South Africa makes big improvements in public transport. Can Ghana do the same?

Here in one of Africa’s biggest cities commuters have all the same needs as they do across the continent. But compared to other bustling cities, including Ghana’s capital, Accra, commuters here have a major advantage: modern public transport.

Among the taxis, cars and motorbikes that ply this city’s roads are a fleet of sleek buses and trains that whisk residents around the city quickly, cheaply and, importantly, cleanly.

Mr Ntsika Gqomfa, is a historian and tour guide at the Constitution Hill, one of the city’s biggest tourist attractions. He is a regular user of the city’s  Rea Vaya, a public rapid transport bus to and from work. He says it saves him the equivalent of GHC800 a year.  

The speed and cost are major appeals for Mr Gqomfa but he is also mindful of the reduction in air pollution and greenhouse gas emissions that come from the buses. These operate on low-sulfur diesel that emits fewer pollutants saving a million tonnes of unhealthy and harmful gases.

“They beat heavy traffic congestion and make sure people get to work early. I am also happy to be contributing to low emissions,” he says.  

On a busy week day in November commuters from all walks of life testified to the efficiency, affordability, and cleanness of the recent transport system.

The length of a Rea Vaya bus is twice that of Accra’s own rapid transit bus system, the Ayalolo, introduced in Accra in 2016. It can accommodate 90 passengers, or the equivalent of four benz buses at a go.

After buying a pass, passengers swipe at the turnstiles inside the bus station and wait for their bus, which is usually announced. It arrives quickly, and passengers board taking seats or standing in designated areas with rails for support. The bus moves quickly and quietly on its own dedicated street lanes, which allow it to avoid major traffic congestion.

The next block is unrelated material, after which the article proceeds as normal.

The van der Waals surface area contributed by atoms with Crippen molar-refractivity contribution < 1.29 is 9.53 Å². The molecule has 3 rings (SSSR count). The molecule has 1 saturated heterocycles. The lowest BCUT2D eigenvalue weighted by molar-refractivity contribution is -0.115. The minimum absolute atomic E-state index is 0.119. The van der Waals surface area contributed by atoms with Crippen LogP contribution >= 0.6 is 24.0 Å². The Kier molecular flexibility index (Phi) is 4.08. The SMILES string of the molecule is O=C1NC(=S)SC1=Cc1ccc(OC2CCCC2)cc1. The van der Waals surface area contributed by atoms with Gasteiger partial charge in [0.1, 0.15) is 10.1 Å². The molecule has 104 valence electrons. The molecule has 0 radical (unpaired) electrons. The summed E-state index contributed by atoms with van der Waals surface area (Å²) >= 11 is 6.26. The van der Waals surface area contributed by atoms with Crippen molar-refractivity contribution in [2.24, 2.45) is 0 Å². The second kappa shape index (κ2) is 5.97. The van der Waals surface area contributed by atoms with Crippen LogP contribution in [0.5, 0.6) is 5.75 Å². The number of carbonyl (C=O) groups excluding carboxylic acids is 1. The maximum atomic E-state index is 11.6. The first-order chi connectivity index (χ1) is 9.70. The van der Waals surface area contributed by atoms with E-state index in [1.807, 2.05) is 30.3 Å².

Challenges, success lessons  

The Rea Vaya, which links the Johannesburg Central Business District with several major townships was introduced in 2010 as the city was hosting the Football World Cup. After the upheaval of the post-apartheid period after 1994, the city was under pressure to showcase its best self to the world and show that it could handle an event of that scale.  

 Rea Vaya means – “we are going” – and it does just that, transporting an average of 16,000 passengers each week day.

However, the Rea Vaya BRT encountered significant opposition from the taxi community here. Taxis – the equivalent of “trotro” minibuses in Ghana – have a powerful lobby here and they were concerned about competition and a loss of income – one bus replaces 40 cars or several minibuses. 

But negotiations, aided by officials from the New York Institute for Transportation & Development Policy and GIZ, the German government development agency, led to 350 minibus/taxis being withdrawn from service and their drivers retrained as bus drivers.

While Johannesburg transport officials were motivated to reduce congestion on the city’s rounds they were also keen to reduce the city’s emission of greenhouse gases and air pollutants.

Nonetheless, there are problems: The bus is in high demand and that makes it slow at times. It does not yet operate in other key areas of the city but experts say the Rea Vaya is a strong example that safe, reliable and low emission public transport can be done on the African continent. Johannesburg is one of few cities on the African continent with a modern public transport system. Other major cities such as those in Kenya, Nigeria, Uganda, Ethiopia and Senegal do not have a modern public bus transport system.